said. 



JFK In Augusta Chronicle - Little People Numbed, shot of vintage copy of The Augusta Chronicle, November 23rd, 1963, Augusta, Georgia, photo © 2008 by QuoinMonkey. All rights reservedLee Harvey Oswald, shot of vintage copy of The Augusta Chronicle, November 23rd, 1963, Augusta, Georgia, photo © 2008 by QuoinMonkey. All rights reserved.

LBJ & Jackie Kennedy, JFK In Augusta Chronicle – “Little People Numbed,” Lee Harvey Oswald, shots of vintage copy of The Augusta Chronicle, November 23rd, 1963, Augusta, Georgia, photo © 2008 by QuoinMonkey. All rights reserved.


The Augusta Chronicle Caption — Lee Harvey Oswald was arrested in Dallas and charged Friday night with the murder of President Kennedy. Oswald was captured in a downtown Dallas theater after an alert cashier notified police a suspicious looking man had entered the theater shortly after the shooting. Oswald attempted to shoot his captors inside the theater but his pistol misfired. Four years ago Oswald said he was applying for Russian citizenship. His wife is Russian.



Stoughton had an amazing collection of photographs and memorabilia. He appeared on Public Television’s Antiques Roadshow in June 2007 where they estimated his collection at $75,000. Cecil Stoughton died a few weeks ago, on Monday, November 3rd, 2008. By some odd twist of fate, a pre-scheduled, taped segment of his 2007 Antiques Roadshow episode was rebroadcast that Monday night, about an hour after he died.



World Feels Shots Impact, shot of vintage copy of The Augusta Chronicle, November 23rd, 1963, Augusta, Georgia, photo © 2008 by QuoinMonkey. All rights reserved.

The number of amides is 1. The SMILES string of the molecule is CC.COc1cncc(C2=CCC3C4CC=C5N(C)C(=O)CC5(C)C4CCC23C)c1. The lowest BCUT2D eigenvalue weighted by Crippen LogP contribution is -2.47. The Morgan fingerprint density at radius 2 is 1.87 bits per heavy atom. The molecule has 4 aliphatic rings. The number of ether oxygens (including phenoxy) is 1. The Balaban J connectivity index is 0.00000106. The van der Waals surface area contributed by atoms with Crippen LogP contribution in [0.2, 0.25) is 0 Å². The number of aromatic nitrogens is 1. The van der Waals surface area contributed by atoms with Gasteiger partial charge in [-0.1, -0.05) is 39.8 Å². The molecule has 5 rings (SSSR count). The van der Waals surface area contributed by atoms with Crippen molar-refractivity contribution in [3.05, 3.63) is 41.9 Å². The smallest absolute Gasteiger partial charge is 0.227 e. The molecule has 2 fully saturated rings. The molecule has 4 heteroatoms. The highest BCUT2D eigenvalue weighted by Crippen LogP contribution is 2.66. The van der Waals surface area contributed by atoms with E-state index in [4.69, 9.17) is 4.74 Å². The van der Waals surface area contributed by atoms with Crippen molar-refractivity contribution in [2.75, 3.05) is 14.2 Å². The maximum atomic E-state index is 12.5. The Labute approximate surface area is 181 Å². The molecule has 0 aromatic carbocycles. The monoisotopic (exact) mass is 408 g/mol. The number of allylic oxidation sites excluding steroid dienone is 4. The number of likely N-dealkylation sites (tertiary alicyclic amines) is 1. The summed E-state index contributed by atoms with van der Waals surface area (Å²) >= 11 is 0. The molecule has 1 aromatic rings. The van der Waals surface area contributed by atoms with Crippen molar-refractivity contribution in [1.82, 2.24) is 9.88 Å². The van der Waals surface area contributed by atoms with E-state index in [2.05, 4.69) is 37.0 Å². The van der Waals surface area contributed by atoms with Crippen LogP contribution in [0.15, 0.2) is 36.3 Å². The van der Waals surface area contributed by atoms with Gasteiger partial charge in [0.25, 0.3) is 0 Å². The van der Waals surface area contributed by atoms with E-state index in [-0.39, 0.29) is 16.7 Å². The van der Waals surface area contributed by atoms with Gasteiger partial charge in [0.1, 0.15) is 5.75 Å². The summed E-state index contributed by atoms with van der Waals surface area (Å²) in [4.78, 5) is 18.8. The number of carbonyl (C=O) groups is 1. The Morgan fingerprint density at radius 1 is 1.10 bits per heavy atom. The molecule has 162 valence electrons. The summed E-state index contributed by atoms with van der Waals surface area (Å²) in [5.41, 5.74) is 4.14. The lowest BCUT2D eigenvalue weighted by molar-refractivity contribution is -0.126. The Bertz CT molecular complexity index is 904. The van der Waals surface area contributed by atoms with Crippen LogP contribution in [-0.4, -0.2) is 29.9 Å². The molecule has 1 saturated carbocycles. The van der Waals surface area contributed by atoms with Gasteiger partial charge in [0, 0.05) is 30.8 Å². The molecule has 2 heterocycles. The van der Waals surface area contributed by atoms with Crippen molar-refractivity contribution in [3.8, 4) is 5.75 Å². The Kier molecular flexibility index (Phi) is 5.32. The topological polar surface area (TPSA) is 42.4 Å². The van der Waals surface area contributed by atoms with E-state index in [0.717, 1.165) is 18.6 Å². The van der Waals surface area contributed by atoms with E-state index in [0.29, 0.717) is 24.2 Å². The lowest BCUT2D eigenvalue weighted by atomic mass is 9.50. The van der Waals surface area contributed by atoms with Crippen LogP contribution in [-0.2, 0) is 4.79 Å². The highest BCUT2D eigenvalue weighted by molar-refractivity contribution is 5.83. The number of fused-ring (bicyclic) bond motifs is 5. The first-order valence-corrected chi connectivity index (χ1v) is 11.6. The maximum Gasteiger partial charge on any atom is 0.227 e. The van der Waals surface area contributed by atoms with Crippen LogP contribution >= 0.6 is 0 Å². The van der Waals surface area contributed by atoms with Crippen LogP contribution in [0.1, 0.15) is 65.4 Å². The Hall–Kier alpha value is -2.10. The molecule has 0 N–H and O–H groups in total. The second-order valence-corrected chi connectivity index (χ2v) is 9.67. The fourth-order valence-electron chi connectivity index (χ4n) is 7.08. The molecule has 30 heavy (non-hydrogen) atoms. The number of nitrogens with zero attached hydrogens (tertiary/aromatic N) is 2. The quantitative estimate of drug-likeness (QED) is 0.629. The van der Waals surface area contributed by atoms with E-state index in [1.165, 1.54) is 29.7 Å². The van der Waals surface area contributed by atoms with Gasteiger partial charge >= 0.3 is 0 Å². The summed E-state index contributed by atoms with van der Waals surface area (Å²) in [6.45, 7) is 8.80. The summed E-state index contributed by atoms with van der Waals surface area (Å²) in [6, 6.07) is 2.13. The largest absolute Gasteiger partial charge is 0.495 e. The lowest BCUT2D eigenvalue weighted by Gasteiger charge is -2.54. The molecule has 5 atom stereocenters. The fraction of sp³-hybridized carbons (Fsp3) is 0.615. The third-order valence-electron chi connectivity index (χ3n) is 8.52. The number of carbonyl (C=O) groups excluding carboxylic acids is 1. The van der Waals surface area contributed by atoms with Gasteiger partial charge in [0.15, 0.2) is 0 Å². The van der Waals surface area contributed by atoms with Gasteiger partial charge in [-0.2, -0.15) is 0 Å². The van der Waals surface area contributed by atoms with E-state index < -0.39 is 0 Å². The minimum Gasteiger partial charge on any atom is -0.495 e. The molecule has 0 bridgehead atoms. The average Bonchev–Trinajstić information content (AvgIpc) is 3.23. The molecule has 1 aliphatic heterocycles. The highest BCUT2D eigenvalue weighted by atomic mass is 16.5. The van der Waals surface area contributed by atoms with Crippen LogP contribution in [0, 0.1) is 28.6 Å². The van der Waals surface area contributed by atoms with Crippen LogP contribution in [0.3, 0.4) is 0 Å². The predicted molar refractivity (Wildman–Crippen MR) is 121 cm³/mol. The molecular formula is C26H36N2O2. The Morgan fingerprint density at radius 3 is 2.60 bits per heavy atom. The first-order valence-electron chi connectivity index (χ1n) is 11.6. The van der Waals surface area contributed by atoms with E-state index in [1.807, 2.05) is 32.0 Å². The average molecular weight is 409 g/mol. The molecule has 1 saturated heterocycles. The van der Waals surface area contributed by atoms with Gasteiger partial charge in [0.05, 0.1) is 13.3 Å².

World Feels Shot’s Impact, vintage copy of The Augusta Chronicle — South’s Oldest Newspaper — Est. 1785, November 23rd, 1963, Augusta, Georgia, all photos © 2008 by QuoinMonkey. All rights reserved.



There is one last thing that struck me about The Augusta Chronicle account. Above the headline World Feels Shot’s Impact is a smaller headline — Little People Numbed. It reminded me of our recent presidential elections in this country, how the whole world was watching — and how it was the little people — everywoman, everyman — who really made the difference.



The Augusta Chronicle  – World Feels Shot’s Impact
Saturday, November 23rd, 2008


Word of President Kennedy’s assassination struck the world’s capitals with shattering impact, leaving heads of state and the man in the street stunned and grief-stricken. While messages of condolence poured into the White House from presidents, premiers and crowned heads, the little people of many lands reacted with numbed disbelief.

Pubs in London and cafes in Paris fell silent, as the news came over radio and television.

In Moscow, a Russian girl walked weeping along the street. At U.N. headquarters in New York, delegates of 111 nations bowed their heads in a moment of silence.

In Buenos Aires, newspapers sounded sirens reserved for news of the utmost gravity.

Britain’s Prime Minister Douglas-Home sent condolences and Sir Winston Churchill branded the slaying a monstrous act.

“The loss to the United States and to the world is incalculable,” Sir Winston declared. “Those who come after Mr. Kennedy must strive the more to achieve the ideals of world peace and happiness and dignity to which his presidency was dedicated.”



-posted on red Ravine, Tuesday, November 18th, 2008

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On the early afternoon of November 22nd, 1963, I was sitting in 3rd grade at a wooden desk drawing hearts with a BIC pen. It was 2:13 on Friday. I couldn’t wait for the weekend. My 3rd grade teacher, Miss Wells, wore pleated skirts that flowed behind her and she was tall, with slender limbs, but she had a kind, round face.

I was 9 years old. I didn’t know what I was about to find out – at 1pm CST, 2 o’clock South Carolina time, President John F. Kennedy had been pronounced dead at Parkland Memorial Hospital in Dallas, Texas. He’d been shot, half hour earlier, while I was coming in from recess.

But let’s backtrack a little.

By 1 o’clock EST, I had finished lunch served on gray plastic trays by hair-netted, uniformed women: Tater Tots, Velveeta mac and cheese, a pint of whole Borden’s milk (sporting a daisy-ringed, smiling, Elsie the Cow), and all American apple crisp with brown sugar, oats, apples, cinnamon, nutmeg, flour, water, salt, and lemon to taste.